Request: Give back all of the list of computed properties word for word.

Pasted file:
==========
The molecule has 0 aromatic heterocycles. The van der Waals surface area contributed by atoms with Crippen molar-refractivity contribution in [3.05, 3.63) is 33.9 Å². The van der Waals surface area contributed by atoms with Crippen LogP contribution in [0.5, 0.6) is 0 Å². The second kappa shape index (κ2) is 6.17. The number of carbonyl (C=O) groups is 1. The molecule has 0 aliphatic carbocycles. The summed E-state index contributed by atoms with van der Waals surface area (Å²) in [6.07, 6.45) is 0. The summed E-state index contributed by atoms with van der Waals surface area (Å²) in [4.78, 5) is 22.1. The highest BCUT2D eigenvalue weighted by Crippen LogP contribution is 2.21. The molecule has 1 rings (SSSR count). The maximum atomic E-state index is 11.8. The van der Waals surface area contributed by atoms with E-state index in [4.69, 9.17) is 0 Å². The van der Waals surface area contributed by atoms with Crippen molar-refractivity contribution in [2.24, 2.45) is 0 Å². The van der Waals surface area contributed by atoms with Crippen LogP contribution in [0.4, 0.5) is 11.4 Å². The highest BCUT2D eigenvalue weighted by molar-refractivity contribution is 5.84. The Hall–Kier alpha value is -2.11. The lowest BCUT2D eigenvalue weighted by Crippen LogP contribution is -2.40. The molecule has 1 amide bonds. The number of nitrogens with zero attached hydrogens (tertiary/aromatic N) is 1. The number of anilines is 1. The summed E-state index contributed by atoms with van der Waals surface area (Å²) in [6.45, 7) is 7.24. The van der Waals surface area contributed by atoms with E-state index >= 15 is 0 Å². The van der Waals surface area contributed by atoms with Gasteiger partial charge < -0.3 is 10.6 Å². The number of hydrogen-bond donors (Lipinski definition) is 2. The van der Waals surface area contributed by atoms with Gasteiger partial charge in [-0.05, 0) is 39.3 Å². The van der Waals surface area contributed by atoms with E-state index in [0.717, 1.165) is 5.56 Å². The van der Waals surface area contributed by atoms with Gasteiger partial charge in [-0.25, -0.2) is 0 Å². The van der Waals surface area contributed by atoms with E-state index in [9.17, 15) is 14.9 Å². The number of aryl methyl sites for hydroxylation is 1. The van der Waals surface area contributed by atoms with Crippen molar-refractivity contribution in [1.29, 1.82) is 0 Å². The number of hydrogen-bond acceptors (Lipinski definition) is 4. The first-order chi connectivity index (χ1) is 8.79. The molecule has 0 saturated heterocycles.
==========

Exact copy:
The molecule has 0 aromatic heterocycles. The van der Waals surface area contributed by atoms with Crippen molar-refractivity contribution in [3.05, 3.63) is 33.9 Å². The van der Waals surface area contributed by atoms with Crippen LogP contribution in [0.5, 0.6) is 0 Å². The second kappa shape index (κ2) is 6.17. The number of carbonyl (C=O) groups is 1. The molecule has 0 aliphatic carbocycles. The summed E-state index contributed by atoms with van der Waals surface area (Å²) in [6.07, 6.45) is 0. The summed E-state index contributed by atoms with van der Waals surface area (Å²) in [4.78, 5) is 22.1. The highest BCUT2D eigenvalue weighted by Crippen LogP contribution is 2.21. The molecule has 1 rings (SSSR count). The maximum atomic E-state index is 11.8. The van der Waals surface area contributed by atoms with E-state index in [4.69, 9.17) is 0 Å². The van der Waals surface area contributed by atoms with Crippen molar-refractivity contribution in [2.24, 2.45) is 0 Å². The van der Waals surface area contributed by atoms with Crippen LogP contribution in [0.4, 0.5) is 11.4 Å². The highest BCUT2D eigenvalue weighted by molar-refractivity contribution is 5.84. The Hall–Kier alpha value is -2.11. The lowest BCUT2D eigenvalue weighted by Crippen LogP contribution is -2.40. The molecule has 1 amide bonds. The number of nitrogens with zero attached hydrogens (tertiary/aromatic N) is 1. The number of anilines is 1. The summed E-state index contributed by atoms with van der Waals surface area (Å²) in [6.45, 7) is 7.24. The van der Waals surface area contributed by atoms with E-state index >= 15 is 0 Å². The van der Waals surface area contributed by atoms with Gasteiger partial charge < -0.3 is 10.6 Å². The number of hydrogen-bond donors (Lipinski definition) is 2. The van der Waals surface area contributed by atoms with Gasteiger partial charge in [-0.05, 0) is 39.3 Å². The van der Waals surface area contributed by atoms with E-state index in [0.717, 1.165) is 5.56 Å². The van der Waals surface area contributed by atoms with Gasteiger partial charge in [-0.25, -0.2) is 0 Å². The van der Waals surface area contributed by atoms with E-state index in [9.17, 15) is 14.9 Å². The number of aryl methyl sites for hydroxylation is 1. The van der Waals surface area contributed by atoms with Crippen molar-refractivity contribution in [1.29, 1.82) is 0 Å². The number of hydrogen-bond acceptors (Lipinski definition) is 4. The first-order chi connectivity index (χ1) is 8.79. The molecule has 0 saturated heterocycles.